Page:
Hardship payments are in principle available for those who are sanctioned under UC, at an amount based on 60 per cent of the reduction applied. In order to obtain a hardship payment, sanctioned claimants must show that they have no other source of support, for instance from friends or charities, and have made every effort not to spend money on anything that does not relate to basic and essential needs. Hardship payments are effectively a loan, and must be repaid after the sanctioning period.6The government announced in November 2018 that the recovery rate would be reduced to 30 per cent, ibid, para 91, page 19. Effectively, this more than doubles the length of time for which benefits are reduced. Claimants must make a fresh application for hardship payments in each UC assessment period (every month).
For jobseekers allowance (JSA), for which qualifying conditions were less harsh, hardship payments were awarded in over 40 per cent of sanction cases in 2015 (see DWP ad hoc statistical release, 18 November 2015; JSA and ESA hardship applications and awards: Apr 2012 to Jun 2015; Early briefing, Dr David Webster, Honorary Senior Research Fellow (Urban Studies), University of Glasgow, 18 November 2015, para 5). Dr David Webster commented: ‘If you get a hardship payment, it means that you have been completely cleaned out of resources, and exhausted all possibility of help from family and friends. The figures therefore show that the Duncan Smith regime is creating destitution on a horrifying scale’ (para 5).
In response to a recent freedom of information request from PLP, the Department for Work and Pensions (DWP) said that it did not have information to show in what percentage of UC sanction cases hardship payments are awarded. Notwithstanding hardship payments are all that stands between a sanctioned claimant and destitution, the DWP does not seem to know whether anyone is getting them.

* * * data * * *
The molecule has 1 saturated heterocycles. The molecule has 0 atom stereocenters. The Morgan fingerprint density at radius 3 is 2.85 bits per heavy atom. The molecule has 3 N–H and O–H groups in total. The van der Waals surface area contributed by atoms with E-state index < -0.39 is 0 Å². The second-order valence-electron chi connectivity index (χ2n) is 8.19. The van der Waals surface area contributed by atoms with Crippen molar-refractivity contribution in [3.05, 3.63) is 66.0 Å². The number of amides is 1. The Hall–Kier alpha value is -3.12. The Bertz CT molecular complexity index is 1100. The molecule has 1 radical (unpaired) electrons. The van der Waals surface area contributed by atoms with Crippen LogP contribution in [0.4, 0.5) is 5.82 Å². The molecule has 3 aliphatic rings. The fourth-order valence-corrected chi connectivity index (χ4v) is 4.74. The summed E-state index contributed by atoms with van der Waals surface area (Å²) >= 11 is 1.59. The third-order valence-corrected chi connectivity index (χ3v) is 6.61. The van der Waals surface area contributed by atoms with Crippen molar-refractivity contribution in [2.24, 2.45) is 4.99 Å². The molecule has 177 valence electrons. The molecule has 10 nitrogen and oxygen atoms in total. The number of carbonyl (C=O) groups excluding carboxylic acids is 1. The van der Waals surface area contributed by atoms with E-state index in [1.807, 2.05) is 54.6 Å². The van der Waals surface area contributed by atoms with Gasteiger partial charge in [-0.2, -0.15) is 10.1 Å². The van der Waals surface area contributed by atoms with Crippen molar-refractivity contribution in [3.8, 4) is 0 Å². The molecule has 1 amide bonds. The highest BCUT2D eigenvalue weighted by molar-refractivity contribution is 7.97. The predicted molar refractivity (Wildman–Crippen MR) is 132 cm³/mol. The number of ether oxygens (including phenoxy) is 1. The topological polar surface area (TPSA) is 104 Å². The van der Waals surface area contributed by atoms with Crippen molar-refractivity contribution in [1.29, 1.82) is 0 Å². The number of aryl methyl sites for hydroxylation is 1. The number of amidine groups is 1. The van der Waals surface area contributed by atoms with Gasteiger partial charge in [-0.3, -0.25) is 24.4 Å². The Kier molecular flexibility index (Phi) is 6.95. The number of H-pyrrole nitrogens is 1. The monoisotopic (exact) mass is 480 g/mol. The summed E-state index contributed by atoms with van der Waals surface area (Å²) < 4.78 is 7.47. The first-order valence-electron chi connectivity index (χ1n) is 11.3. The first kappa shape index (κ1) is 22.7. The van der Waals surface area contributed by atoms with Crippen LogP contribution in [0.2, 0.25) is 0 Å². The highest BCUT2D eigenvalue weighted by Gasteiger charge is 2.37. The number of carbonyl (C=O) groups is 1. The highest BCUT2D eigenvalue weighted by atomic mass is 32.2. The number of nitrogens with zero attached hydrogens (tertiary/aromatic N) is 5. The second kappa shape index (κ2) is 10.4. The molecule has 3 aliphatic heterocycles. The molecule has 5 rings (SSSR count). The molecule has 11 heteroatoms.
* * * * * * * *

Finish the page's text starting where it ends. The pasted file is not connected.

Inhuman or degrading treatment?
The threshold for establishing a breach of article 3 in the context of state welfare support is a high one. However, in Budina v Russia App No 45603/05, 18 June 2009, the European Court of Human Rights (ECtHR) said that: ‘The court cannot exclude that state responsibility could arise for “treatment” where an applicant, in circumstances wholly dependent on state support, found herself faced with official indifference when in a situation of serious deprivation or want incompatible with human dignity’; but on the facts of that case the claimant did not meet the very high threshold for breach of article 3.
In R (‘Q’ and others) v Secretary of State for the Home Department [2003] EWCA Civ 364, the Court of Appeal held that a regime in which the state prevented asylum-seekers from working, and then prohibited the grant of support, amounted to positive action directed at asylum-seekers and not mere inaction, and was therefore ‘treatment’ for the purposes of article 3 (see para 57). In Limbuela (see above), the court considered a regime in which asylum-seekers were prohibited from working and were not entitled to state support unless they claimed asylum at the port of entry. Refusal of asylum support had the necessary consequence that some would be driven to destitution and street homelessness. In his judgment, Lord Bingham said that treatment would be ‘inhuman or degrading if, to a seriously detrimental extent, it denies the most basic needs of any human being’ (para 7).